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Over a span of 12 years, Jessica Griffith has had seven boyfriends and one broken engagement. With those stats, I was surprised to learn that she’s a fairly cautious dater.

It makes sense, though. Her family has a less-than-ideal reputation when it comes to relationships. “Most of my family has been divorced. My maternal grandfather is on his seventh marriage, to give you a gauge of what passes for normal in my family.”

So, after things fizzled with her then-fiancé—“Neither of us knew what we wanted”—she lived the single life for around six years. The first year was spent finding herself through weight loss, performing musical theater, and finishing college.

Once she was ready, she decided to try online dating.

But, between “aggressive dickpic barrages” and people who ghosted once they realized she wasn’t looking to just hook up, few dates really panned out. “When you’re single for a long time, it takes more and more to persuade you to try again.”

Trying out so many different dating apps and sites had a negative effect on her self-esteem. Like so many virtual interactions, it seemed like men forgot they were talking to an actual human. “People say whatever they think of you.”

She has to admit, though, that she wouldn’t tell people to avoid online dating. After all, she met her current fiancé, Riley, on OkCupid. He got her attention by sending her daily puns and being the first guy to treat her like an actual person.

Still, Jessica didn’t want to get her hopes up.

At that point, she was positive she just wanted to be single forever. But more than that, she was nervous about one big detail: Riley is trans. Throughout her life, she hadn’t known many trans people, much less dated a trans man, so she had an “uneducated belief that going on a date with him would be like going on a date with a woman” (which she’d done).

All in all, when she walked into the pub where they were meeting, she felt apprehensive, at best.

Quickly, her hesitation turned into joy. “I felt incredibly relaxed and comfortable around [Riley]. We talked and shared fries and laughed. A lot.” From that one night in August 2017, their relationship moved on an accelerated timeline.

By mid-October, they were living together and had already started talking about maybe getting married.

Unsurprisingly, their families were a little concerned about how fast they were moving—Riley’s especially.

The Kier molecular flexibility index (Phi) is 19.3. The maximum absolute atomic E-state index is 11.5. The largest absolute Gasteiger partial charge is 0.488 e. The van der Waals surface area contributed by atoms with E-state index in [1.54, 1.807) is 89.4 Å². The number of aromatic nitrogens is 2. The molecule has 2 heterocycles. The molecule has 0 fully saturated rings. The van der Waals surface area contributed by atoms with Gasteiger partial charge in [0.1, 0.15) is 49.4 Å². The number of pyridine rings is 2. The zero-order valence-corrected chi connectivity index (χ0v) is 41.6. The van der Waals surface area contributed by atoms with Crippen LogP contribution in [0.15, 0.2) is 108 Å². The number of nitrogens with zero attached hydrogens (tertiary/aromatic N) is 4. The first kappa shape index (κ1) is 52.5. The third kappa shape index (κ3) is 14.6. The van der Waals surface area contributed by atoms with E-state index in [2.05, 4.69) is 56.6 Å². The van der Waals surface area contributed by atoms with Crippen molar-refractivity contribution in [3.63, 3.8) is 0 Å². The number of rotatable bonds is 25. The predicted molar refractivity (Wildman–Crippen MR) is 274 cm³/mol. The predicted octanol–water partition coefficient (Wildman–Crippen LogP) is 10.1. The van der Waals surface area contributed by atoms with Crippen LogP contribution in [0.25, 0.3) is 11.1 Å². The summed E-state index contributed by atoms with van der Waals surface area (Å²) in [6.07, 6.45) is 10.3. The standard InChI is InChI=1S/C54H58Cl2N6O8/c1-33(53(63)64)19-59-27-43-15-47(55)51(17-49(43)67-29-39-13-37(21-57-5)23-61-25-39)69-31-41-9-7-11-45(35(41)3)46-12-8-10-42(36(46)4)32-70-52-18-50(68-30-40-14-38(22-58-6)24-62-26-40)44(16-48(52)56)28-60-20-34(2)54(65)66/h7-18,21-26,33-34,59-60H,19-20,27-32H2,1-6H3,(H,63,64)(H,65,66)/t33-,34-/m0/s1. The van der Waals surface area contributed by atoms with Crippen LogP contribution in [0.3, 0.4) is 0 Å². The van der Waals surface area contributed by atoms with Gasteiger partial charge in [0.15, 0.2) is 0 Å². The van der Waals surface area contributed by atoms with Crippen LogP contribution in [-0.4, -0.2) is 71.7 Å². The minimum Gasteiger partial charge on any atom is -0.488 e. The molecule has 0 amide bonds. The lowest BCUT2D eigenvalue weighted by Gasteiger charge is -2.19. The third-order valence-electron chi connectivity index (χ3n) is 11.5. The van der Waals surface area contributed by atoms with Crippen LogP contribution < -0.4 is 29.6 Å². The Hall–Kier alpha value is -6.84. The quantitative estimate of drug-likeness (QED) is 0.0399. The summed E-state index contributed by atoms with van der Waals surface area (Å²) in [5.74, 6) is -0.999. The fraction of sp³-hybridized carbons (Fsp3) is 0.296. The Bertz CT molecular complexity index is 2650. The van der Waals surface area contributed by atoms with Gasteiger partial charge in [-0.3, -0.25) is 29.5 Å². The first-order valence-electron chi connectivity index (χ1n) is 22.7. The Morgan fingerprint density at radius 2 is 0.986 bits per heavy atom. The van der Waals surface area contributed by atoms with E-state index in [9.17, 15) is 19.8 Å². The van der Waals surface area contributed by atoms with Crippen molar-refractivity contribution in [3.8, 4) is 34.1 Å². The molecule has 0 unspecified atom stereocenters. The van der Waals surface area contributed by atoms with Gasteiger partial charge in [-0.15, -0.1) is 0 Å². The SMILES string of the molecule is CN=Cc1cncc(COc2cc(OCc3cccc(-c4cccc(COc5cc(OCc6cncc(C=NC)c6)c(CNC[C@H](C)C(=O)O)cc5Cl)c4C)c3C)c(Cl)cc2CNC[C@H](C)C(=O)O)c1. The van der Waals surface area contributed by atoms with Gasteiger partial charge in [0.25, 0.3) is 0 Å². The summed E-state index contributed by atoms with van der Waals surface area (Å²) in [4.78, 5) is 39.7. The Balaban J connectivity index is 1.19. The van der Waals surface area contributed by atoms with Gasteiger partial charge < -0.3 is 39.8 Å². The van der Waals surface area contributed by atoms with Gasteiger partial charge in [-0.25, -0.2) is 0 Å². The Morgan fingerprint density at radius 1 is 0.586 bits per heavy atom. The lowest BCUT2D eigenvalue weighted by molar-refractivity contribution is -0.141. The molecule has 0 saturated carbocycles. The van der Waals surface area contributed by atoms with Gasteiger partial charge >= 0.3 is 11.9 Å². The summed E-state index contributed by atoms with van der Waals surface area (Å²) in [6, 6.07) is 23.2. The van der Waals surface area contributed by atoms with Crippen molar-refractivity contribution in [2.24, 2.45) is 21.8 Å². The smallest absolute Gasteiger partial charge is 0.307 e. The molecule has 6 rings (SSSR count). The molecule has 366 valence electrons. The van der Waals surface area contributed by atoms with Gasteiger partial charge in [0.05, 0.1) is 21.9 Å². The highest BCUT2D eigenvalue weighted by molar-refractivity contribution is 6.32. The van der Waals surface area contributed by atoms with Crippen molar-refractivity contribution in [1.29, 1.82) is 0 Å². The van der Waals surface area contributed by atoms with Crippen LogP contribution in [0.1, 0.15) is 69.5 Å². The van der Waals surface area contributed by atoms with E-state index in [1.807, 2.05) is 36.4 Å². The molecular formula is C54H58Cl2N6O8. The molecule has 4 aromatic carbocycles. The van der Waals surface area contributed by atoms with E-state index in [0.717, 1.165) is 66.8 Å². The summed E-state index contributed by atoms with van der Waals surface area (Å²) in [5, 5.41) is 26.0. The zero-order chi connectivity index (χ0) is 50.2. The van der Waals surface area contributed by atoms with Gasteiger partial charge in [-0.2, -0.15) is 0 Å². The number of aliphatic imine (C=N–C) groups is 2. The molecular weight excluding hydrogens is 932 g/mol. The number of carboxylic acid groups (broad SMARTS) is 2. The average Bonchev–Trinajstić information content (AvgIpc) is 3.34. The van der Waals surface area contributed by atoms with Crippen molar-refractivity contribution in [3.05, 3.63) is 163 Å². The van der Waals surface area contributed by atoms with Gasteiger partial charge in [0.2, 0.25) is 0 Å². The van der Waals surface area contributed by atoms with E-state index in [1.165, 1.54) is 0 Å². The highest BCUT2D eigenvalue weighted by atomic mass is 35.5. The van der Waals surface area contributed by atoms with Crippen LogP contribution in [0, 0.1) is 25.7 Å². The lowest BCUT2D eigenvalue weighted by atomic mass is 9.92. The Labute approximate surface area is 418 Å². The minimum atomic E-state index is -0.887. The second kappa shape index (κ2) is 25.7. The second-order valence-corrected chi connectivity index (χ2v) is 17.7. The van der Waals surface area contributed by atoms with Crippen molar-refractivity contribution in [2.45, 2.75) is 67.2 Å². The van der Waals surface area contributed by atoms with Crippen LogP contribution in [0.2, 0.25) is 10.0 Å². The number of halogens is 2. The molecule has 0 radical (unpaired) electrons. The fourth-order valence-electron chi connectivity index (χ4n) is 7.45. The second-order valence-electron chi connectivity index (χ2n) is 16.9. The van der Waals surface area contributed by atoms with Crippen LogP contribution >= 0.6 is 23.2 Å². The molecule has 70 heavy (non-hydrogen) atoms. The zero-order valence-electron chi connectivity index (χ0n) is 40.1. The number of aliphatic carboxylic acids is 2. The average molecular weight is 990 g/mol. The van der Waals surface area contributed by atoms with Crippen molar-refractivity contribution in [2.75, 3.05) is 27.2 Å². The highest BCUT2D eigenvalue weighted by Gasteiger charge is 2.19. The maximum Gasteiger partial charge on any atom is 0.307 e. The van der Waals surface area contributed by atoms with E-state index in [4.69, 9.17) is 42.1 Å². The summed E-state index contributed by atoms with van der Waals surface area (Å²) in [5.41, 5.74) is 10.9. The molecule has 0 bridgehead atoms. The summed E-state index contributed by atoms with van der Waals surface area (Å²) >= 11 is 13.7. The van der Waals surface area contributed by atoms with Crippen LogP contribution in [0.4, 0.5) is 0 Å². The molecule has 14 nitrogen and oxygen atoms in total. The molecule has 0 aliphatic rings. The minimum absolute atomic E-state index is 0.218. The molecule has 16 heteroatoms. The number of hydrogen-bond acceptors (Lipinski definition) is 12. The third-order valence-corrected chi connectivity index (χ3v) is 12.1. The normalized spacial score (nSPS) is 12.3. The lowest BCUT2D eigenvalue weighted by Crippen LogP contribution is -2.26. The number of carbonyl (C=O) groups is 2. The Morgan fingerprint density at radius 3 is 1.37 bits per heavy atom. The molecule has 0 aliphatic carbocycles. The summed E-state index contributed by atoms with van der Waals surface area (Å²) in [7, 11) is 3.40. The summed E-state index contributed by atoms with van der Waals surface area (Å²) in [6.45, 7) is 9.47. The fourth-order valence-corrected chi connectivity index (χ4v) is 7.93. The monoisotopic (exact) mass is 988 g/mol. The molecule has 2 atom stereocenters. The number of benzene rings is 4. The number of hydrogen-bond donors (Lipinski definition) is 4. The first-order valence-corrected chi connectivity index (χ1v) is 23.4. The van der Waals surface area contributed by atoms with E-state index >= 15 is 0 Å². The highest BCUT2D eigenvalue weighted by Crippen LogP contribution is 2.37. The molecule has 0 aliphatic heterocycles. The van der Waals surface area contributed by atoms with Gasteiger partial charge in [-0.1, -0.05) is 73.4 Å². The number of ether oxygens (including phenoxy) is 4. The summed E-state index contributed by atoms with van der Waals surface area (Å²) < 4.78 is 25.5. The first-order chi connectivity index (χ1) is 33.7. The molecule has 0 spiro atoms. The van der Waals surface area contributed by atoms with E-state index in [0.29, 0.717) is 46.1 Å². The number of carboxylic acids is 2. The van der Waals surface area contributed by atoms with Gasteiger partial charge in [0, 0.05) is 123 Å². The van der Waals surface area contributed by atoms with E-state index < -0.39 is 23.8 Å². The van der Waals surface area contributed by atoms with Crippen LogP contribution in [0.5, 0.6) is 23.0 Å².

Early in their courtship, Riley’s sister went through a devastating break-up with her fiancé, who had been around for years. Feeling betrayed, Riley’s family was extremely “gun shy” about Jessica. When he started talking about wanting to marry her, they expressed concerns that he wasn’t acting like himself. Jessica doesn’t blame them; they just wanted to make sure Riley wouldn’t end up in the same situation as his sister.

To ease their minds, Jessica and Riley have had a long engagement.

By the time they get married, this February, they’ll have been engaged for a little over a year, and together for about a year and a half.

Jessica admitted that their whirlwind romance is a little crazy. “Everyone thinks we’re nuts. We think we’re nuts. But we’re also really happy.”

What she loves about Riley is the fact that she can trust him. Before, she’d never felt comfortable relying on people, and it wasn’t until they started dating that she realized it’s okay to ask for help sometimes. When she let her teaching job eat away at her physical and mental health, it was Riley who told her that she needed to put herself first.

In addition to calling her out when she’s holding herself to “impossible standards,” Riley is the first person Jessica’s dated who actually respects her. “I don’t think anyone I dated in the past really respected me as a person. I think a lot of them wanted something from me and saw our relationship as an exchange of services.”

When I asked about society’s view of her relationship, she said that they haven’t met much scrutiny. Unless Riley brings it up, few people—other than his family, close friends, and coworkers—know that he’s trans. While they worry about potentially having a hard time adopting when they’re ready for kids, Jessica’s main frustration is dealing with people who expect her to fix their ignorance. “Society seems to think it’s my job to educate them about my relationship and prove it’s ‘okay.’”

This isn’t to say Jessica doesn’t face any discrimination.

When she and Riley got engaged, her friends weren’t over the moon about it. “A lot of people probably think that since we got serious so quickly, we won’t last.” Now that she’s left her job, making Riley the financial support of their household, she’s heard a lot of snarky comments about how nice it must be to be a housewife. (The sting of those remarks has even kept her from changing her work status on Facebook.)

What’s more, being an overweight woman, she’s certainly felt unsafe in the past. Still, being with Riley is the first time she’s feared how federal law could negatively impact one of her relationships.

But, through all the drama and judgment and worry, Jessica knows that Riley is the person with whom she wants to spend her life. Their life goals align perfectly, and he’s always gone out of his way to prove that she’s on his mind, like how he’d bring her snacks when she stayed late at work. They take care of each other, and that’s really all one can ask for.

“Just knowing there is a lifetime of more moments ahead is exciting.”

N. Alysha Lewis

N. Alysha Lewis is an editor and blogger with author aspirations whose love can absolutely be bought with french fries.

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